So, this is a big confession. I had plastic surgery last week. Kind of. Well, a plastic surgeon cut on my face, though the last time I had this same thing done (a mole removal from my face), it was a family practice doc that did it, so does it still count? It sounds a bit more superficial and flakey (and makes for good copy) if I say it was plastic surgery I guess, but really I had a big, super obvious mole removed.
We all have things that we love and hate about our bodies. Those may (or may not) be the things that you liked or disliked growing up, and they may not be the same ones that anyone else would pick for you. We’re also all our own worst critics.
Growing up, I was definitely kind of awkward. After about age 12 I was very tall and skinny. A size zero at 5’9″ and definitely not coordinated. I was smart, and looking back I think I was definitely pretty, but more often than not I went to the high school dance with a group of girl friends and the one time that I had a date to my high school homecoming it was with a (still closeted) guy friend. I had a lot of insecurities!
When I started 15 Minute Beauty Fanatic at the age of 29, I still had many of those same insecurities, though they had grown up a bit. I was no longer a zero (thank goodness! I look and feel much better as an eight), and while I’m still not very coordinated I can walk a little more gracefully now. I’ve grown into my features a bit.
Ironically, blogging about my obsession with beauty products, made me feel much more comfortable about many of those insecurities, especially since I started showing my face on the blog. (I was incognito for my previous job, this was pre-summer 2009.) I used to think my nose was huge, my eyes were too big for my face, my lips too thin, etc. Maybe it’s writing publicly about beauty and letting everyone see (and comment, which yes, they do) all of those things. Maybe it is just being in my 30’s, I’m really not sure. But, those same features that I hated so much as a teen are now ones that I fully accept. They’re just me.
One thing that I wasn’t really comfortable with is the mole on the side of my nose. It’s been there as long as I can remember, but it has probably grown to 2-3x it’s previous “stable” size over the last 4 or 5 years, especially in the last 2 years. I feel like this mole is growing and changing on my face, and it truly made me start hiding from the camera. You can look in my iPhoto and notice that my head is frequently turned so it wouldn’t show to the camera. I was cropping pictures so it wouldn’t show up, and even worse, for the last couple of months I’ve been photoshopping it so it was less obvious. (It was still there, but I was making any light hitting it less bright so it was there, but not such a beacon of “look at me, the giant mole”.)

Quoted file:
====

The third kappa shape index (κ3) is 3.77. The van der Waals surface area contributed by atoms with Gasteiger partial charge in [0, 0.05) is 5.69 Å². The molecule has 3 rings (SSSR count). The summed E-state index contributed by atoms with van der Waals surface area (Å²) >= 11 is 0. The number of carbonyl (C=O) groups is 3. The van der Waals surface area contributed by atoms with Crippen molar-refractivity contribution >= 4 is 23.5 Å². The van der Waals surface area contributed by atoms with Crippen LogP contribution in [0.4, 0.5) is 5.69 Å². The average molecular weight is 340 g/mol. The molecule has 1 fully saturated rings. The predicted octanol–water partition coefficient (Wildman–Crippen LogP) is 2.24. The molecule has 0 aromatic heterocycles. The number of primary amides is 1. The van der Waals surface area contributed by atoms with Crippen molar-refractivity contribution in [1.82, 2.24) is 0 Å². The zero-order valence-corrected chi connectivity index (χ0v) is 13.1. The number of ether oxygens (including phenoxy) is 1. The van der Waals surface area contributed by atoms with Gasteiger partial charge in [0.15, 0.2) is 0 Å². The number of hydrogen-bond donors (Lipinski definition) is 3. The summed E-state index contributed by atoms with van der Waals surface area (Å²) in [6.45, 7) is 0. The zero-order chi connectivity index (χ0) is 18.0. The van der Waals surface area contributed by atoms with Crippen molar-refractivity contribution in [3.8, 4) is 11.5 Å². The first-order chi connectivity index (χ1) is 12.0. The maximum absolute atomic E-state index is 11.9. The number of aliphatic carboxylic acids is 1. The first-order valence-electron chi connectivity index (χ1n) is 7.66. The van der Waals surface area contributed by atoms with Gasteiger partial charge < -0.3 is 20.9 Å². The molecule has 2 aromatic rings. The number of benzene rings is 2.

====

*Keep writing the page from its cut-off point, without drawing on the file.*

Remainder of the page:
Basically, it was changing my behavior and I didn’t like that. Bring in the fact that I’ve had 2 body parts biopsied in the last 2 years (I’m not quite ready to talk about those episodes), and another growing entity on my body could be pre-cancerous too… yeah, I wanted it gone!
So, during a routine physical this fall, I asked my primary care doctor about it. I’d had a mole removed from the tip of my nose while in residency (in So Cal), and it wasn’t a big deal. My family practice doctor had done a punch biopsy, thrown in a stitch and that was it. I even removed my own stitch.
For this mole, my new internal medicine/pediatrics guy thought I needed a referral to plastics (I asked for derm, he refused and sent me to plastics). Why? My mole was at the size (about 6 mm across) that it was a pretty difficult removal. There was the possibility that the scar would be hard to hide. So, off to plastics I went.